Psychological Medicine



Duration of relapse prevention after cognitive therapy in residual depression: follow-up of controlled trial


E. S. PAYKEL a1c1, J. SCOTT a1, P. L. CORNWALL a1, R. ABBOTT a1, C. CRANE a1, M. POPE a1 and A. L. JOHNSON a1
a1 Department of Psychiatry, University of Cambridge, UK; Department of Psychiatry, University of Newcastle, UK; the Institute of Psychiatry, London, UK; MRC Biostatistics Unit, Cambridge, UK

Article author query
paykel es   [PubMed][Google Scholar] 
scott j   [PubMed][Google Scholar] 
cornwall pl   [PubMed][Google Scholar] 
abbott r   [PubMed][Google Scholar] 
crane c   [PubMed][Google Scholar] 
pope m   [PubMed][Google Scholar] 
johnson al   [PubMed][Google Scholar] 

Abstract

Background. Although there is good evidence that cognitive therapy (CBT) lessens relapse and recurrence in unipolar depression, the duration of this effect is not known.

Method. One hundred and fifty-eight subjects, from a randomized controlled trial of CBT plus medication and clinical management versus medication and clinical management alone, were followed 6 years after randomization (4[fraction one-half] years after completion of CBT) and the longitudinal course assessed.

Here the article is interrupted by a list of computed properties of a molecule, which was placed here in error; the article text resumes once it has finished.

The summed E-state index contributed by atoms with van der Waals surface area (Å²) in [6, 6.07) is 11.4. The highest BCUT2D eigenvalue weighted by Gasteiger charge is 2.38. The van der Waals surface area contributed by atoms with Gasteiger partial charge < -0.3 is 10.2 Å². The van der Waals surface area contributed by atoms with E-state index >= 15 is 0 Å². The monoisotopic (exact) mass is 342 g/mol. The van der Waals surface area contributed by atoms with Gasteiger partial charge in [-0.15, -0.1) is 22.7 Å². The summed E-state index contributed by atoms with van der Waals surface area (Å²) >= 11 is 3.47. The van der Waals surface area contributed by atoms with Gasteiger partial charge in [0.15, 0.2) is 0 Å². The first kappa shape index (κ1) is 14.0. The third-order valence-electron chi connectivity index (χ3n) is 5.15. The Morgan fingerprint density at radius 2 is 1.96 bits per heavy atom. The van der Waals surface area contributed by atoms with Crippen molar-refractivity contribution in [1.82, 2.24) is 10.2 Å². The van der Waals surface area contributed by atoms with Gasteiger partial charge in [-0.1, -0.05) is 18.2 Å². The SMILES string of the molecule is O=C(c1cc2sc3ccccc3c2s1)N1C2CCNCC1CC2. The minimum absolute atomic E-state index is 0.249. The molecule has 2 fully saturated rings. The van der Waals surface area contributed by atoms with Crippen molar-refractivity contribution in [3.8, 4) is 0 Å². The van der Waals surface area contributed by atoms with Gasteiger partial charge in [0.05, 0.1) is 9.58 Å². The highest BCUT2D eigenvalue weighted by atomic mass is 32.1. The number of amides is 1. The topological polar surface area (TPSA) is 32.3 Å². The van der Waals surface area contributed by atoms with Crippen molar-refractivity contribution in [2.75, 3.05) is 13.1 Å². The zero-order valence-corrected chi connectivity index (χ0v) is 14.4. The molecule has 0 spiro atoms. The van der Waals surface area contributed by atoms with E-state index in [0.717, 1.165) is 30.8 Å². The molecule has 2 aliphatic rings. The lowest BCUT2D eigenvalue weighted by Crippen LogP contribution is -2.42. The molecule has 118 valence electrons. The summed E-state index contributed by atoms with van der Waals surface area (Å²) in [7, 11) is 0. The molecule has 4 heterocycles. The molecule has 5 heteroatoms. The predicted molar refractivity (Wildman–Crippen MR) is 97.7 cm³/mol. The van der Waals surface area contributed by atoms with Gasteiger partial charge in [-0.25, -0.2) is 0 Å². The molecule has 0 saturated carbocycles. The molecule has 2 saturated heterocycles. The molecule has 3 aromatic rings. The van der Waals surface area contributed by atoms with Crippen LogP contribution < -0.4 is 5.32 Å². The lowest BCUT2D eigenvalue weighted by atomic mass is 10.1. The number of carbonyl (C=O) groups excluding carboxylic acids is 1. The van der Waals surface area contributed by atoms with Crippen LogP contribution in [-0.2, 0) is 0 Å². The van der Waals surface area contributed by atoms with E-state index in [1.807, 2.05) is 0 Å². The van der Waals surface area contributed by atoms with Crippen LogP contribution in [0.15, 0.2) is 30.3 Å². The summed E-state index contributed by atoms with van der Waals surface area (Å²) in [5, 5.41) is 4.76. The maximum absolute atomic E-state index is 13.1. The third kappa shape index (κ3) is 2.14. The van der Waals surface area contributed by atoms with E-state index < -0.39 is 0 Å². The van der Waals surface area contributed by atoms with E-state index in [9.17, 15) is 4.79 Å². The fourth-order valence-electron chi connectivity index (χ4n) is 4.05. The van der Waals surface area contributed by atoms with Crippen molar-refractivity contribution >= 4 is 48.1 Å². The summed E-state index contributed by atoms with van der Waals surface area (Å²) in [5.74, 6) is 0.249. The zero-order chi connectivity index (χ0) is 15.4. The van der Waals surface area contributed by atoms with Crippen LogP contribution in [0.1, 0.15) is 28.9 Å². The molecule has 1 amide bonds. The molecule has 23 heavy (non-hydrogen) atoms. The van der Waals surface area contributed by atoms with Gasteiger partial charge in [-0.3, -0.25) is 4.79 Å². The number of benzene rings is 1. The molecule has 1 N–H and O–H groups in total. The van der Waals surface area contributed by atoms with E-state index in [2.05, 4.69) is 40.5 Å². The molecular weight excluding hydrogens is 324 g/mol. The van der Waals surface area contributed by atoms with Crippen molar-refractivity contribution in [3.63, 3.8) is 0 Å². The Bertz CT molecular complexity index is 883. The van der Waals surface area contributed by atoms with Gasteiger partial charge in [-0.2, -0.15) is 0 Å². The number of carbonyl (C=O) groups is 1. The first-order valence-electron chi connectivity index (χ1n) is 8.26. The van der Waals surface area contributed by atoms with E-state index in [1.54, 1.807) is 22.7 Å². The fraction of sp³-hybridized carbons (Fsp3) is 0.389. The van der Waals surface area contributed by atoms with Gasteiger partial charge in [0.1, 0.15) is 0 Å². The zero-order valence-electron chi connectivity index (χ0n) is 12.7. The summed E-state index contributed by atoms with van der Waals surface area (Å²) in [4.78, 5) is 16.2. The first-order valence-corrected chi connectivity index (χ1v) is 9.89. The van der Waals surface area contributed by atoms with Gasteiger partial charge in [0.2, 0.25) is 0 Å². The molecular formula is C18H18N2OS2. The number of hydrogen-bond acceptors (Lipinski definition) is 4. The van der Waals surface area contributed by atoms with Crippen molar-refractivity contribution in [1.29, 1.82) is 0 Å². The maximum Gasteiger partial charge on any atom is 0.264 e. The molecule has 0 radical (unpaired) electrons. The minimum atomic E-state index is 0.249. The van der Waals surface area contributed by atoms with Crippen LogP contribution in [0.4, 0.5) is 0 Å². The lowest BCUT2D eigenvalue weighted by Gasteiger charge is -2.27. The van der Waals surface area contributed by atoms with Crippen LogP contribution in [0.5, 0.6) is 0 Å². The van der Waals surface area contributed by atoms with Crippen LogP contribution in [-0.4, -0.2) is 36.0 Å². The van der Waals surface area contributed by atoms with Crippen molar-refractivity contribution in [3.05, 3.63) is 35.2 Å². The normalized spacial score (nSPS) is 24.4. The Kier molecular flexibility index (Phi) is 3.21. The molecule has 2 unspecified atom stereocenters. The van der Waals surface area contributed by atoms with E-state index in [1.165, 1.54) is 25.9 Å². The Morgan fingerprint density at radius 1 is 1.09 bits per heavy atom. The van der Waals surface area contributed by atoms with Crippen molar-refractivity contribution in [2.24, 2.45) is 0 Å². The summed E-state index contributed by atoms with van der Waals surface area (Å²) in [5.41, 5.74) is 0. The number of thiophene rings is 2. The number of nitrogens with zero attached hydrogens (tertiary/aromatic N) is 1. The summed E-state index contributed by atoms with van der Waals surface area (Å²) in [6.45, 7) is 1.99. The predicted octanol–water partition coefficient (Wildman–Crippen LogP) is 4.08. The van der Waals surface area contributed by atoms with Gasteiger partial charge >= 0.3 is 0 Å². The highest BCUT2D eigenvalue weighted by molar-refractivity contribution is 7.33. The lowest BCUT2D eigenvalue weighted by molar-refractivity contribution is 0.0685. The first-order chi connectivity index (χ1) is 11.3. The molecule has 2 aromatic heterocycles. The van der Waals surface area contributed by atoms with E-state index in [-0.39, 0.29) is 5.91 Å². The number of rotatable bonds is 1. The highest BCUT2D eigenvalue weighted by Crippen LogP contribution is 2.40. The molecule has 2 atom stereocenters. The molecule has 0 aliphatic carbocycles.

Results. Effects in prevention of relapse and recurrence were found to persist, with weakening, and were not fully lost until 3[fraction one-half] years after the end of CBT. Residual symptoms were also lessened.

Conclusions. The effect of CBT in reduction of relapse and recurrence persists for several years. The potential value of subsequent additional CBT some time after cessation should be explored.


Correspondence:
c1 Professor E. S. Paykel, Department of Psychiatry, University of Cambridge, Douglas House, 18E Trumpington Road, Cambridge CB2 2AH, UK. (Email: esp10@cam.ac.uk)


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